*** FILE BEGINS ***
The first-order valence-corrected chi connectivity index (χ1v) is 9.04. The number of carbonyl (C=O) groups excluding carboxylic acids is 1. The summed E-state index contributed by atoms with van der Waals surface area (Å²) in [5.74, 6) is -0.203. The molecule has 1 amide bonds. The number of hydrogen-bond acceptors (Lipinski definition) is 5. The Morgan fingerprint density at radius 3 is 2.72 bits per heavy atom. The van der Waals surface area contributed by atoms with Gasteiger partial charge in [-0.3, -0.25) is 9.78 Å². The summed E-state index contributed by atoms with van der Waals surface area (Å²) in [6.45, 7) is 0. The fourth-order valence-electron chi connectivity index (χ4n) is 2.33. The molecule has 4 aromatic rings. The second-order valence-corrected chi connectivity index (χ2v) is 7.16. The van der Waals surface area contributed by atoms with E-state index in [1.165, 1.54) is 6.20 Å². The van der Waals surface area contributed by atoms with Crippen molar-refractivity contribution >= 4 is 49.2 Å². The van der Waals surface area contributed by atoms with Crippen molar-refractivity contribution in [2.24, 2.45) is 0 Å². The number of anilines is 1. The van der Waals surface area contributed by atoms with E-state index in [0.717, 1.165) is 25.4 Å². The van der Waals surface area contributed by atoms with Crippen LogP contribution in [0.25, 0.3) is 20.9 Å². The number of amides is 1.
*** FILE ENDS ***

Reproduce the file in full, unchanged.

The first-order valence-corrected chi connectivity index (χ1v) is 9.04. The number of carbonyl (C=O) groups excluding carboxylic acids is 1. The summed E-state index contributed by atoms with van der Waals surface area (Å²) in [5.74, 6) is -0.203. The molecule has 1 amide bonds. The number of hydrogen-bond acceptors (Lipinski definition) is 5. The Morgan fingerprint density at radius 3 is 2.72 bits per heavy atom. The van der Waals surface area contributed by atoms with Gasteiger partial charge in [-0.3, -0.25) is 9.78 Å². The summed E-state index contributed by atoms with van der Waals surface area (Å²) in [6.45, 7) is 0. The fourth-order valence-electron chi connectivity index (χ4n) is 2.33. The molecule has 4 aromatic rings. The second-order valence-corrected chi connectivity index (χ2v) is 7.16. The van der Waals surface area contributed by atoms with E-state index in [1.165, 1.54) is 6.20 Å². The van der Waals surface area contributed by atoms with Crippen molar-refractivity contribution >= 4 is 49.2 Å². The van der Waals surface area contributed by atoms with Crippen molar-refractivity contribution in [2.24, 2.45) is 0 Å². The number of anilines is 1. The van der Waals surface area contributed by atoms with E-state index in [0.717, 1.165) is 25.4 Å². The van der Waals surface area contributed by atoms with Crippen LogP contribution in [0.25, 0.3) is 20.9 Å². The number of amides is 1.